• 1940-1951: Alcoholic ads are banned during and after the 2nd WW.[19]
  • 1950: First kiosque, allowing Lillet participation to trade exhibition in Bordeaux, Toulouse, Nantes, Quimper and Clermont-Ferrand next year[20]
  • 1951-1959: Apogée of mural ads and display campaigns[21]
  • 1967: Roger Seguin designed an advertising poster for Lillet (blue background)[22]
  • 2008: Posters designed by Stina Persson[23][24]
  • 2012: Sara Singh illustrations for Lillet
  • 2014: Lillet Paris rooftop scene photography by Pauline Daniel
  • 2014: Fashion & lifestyle blogger Garance Doré designed a silk scarf for Lillet

Serving Lillet[edit]

Lillet is an aperitif wine (a blend of Bordeaux wines and citrus liqueur). It should be served well chilled at 6–8°C (43–46°F). In France, Lillet is generally served on ice with a slice of orange, or a lemon or lime peel. In Germany, Austria and Switzerland Lillet blanc is more often served as a Lillet Vive, a Lillet blanc long drink. A Lillet Vive is 5cl Lillet blanc, 10cl tonic water, a slice of cucumber, a strawberry and mint leaves.

In other countries, especially in the US and UK, it is more often used as a cocktail ingredient. The best known Lillet cocktails are the Vesper, the Corpse Reviver #2, the 20th Century and the Old Etonian. Recipes appear in cocktail books like The Bartender's Bible by Gary Regan, the Savoy Cocktail Book by Harry Craddock and the Complete World Bartender Guide by Bob Sennett. In the 1930s the Savoy Cocktail Book edited 22 Lillet cocktails recipes (to compare, 46 Cointreau cocktails recipes were edited, 24 Dubonnet, 24 Chartreuse and 10 Grand Marnier).[25]

References[edit]

  1. ^ Lillet 1862-1985 Le pari d'un entreprise girondine, Olivier Londeix, Presses universitaires de Bordeaux, p13-29
  2. ^ Lillet 1862-1985 Le pari d'un entreprise girondine, Olivier Londeix, Presses universitaires de Bordeaux, p157-165
  3. ^ Lillet 1862-1985 Le pari d'un entreprise girondine, Olivier Londeix, Presses universitaires de Bordeaux, p141-156
  4. ^ http://drinks.seriouseats.com/2011/02/what-is-cocchi-aperitivo-americano-aperitif-cocktails-drinks.html
  5. ^ http://savoystomp.com/2008/01/31/the-quest-for-kina-lillet/
  6. ^ cocchi americano « liquor is quicker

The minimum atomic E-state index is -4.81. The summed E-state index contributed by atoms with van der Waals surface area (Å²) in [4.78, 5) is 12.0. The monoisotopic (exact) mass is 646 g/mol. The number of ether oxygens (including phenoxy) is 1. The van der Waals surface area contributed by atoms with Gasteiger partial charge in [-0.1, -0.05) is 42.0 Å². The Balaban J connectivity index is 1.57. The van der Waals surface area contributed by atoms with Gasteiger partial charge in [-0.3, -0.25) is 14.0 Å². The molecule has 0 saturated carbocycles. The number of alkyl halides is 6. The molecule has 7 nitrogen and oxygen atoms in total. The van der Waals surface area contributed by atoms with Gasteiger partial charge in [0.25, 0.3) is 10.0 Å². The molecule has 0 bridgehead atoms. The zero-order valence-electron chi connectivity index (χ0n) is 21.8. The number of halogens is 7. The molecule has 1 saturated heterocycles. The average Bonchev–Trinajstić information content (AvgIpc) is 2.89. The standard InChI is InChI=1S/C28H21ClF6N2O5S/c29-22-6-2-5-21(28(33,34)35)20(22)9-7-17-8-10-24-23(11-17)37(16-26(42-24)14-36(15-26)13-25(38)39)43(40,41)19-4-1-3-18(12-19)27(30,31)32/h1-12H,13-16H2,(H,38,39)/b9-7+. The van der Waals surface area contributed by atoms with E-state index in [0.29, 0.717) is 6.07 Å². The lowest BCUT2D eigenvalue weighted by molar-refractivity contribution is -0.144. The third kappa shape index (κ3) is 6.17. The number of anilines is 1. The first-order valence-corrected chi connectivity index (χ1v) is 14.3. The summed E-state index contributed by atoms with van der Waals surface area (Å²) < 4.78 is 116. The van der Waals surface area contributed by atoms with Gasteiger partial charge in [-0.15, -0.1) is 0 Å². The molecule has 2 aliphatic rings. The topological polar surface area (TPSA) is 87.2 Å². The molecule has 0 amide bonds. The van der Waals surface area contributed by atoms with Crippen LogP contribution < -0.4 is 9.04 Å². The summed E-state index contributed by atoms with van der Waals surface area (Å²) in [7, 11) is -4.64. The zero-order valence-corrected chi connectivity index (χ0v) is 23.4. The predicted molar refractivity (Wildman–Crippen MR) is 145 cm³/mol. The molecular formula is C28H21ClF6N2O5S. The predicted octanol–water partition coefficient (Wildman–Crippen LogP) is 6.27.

7. ^ What's the Deal with Cocchi Aperitivo Americano? | Serious Eats: Drinks
  8. ^ Case Study | Cocchi Americano: Waking the Dead - NYTimes.com
  9. ^ Lillet 1862-1985 Le pari d'un entreprise girondine, Olivier Londeix, Presses universitaires de Bordeaux, p71
  10. ^ Lillet 1862-1985 Le pari d'un entreprise girondine, Olivier Londeix, Presses universitaires de Bordeaux, p57
  11. ^ Savoy Stomp Kina Lillet
  12. ^ Lillet 1862-1985 Le pari d'un entreprise girondine, Olivier Londeix, Presses universitaires de Bordeaux, p57
  13. ^ http://catalogue.drouot.com/ref-drouot/lot-ventes-aux-encheres-drouot.jsp?id=1640285
  14. ^ Lillet 1862-1985 Le pari d'un entreprise girondine, Olivier Londeix, Presses universitaires de Bordeaux, p57
  15. ^ Lillet 1862-1985 Le pari d'un entreprise girondine, Olivier Londeix, Presses universitaires de Bordeaux, p145-146
  16. ^ Lillet 1862-1985 Le pari d'un entreprise girondine, Olivier Londeix, Presses universitaires de Bordeaux, p142
  17. ^ Lillet 1862-1985 Le pari d'un entreprise girondine, Olivier Londeix, Presses universitaires de Bordeaux, p144
  18. ^ Lillet 1862-1985 Le pari d'un entreprise girondine, Olivier Londeix, Presses universitaires de Bordeaux, p154
  19. ^ Lillet 1862-1985 Le pari d'un entreprise girondine, Olivier Londeix, Presses universitaires de Bordeaux, p234
  20. ^ Lillet 1862-1985 Le pari d'un entreprise girondine, Olivier Londeix, Presses universitaires de Bordeaux, p243
  21. ^ Lillet 1862-1985 Le pari d'un entreprise girondine, Olivier Londeix, Presses universitaires de Bordeaux, p235
  22. ^ Lillet 1862-1985 Le pari d'un entreprise girondine, Olivier Londeix, Presses universitaires de Bordeaux, p253
  23. ^ Stina Persson for Lillet* 2011: Visual campaign by Matthieu Forichon
  24. ^ http://www.forichon.com/LILLET-Illustrations-pour-la,269
  25. ^ Lillet 1862–1985 Le pari d'un entreprise girondine, Olivier Londeix, Presses universitaires de Bordeaux, p147

External links[edit]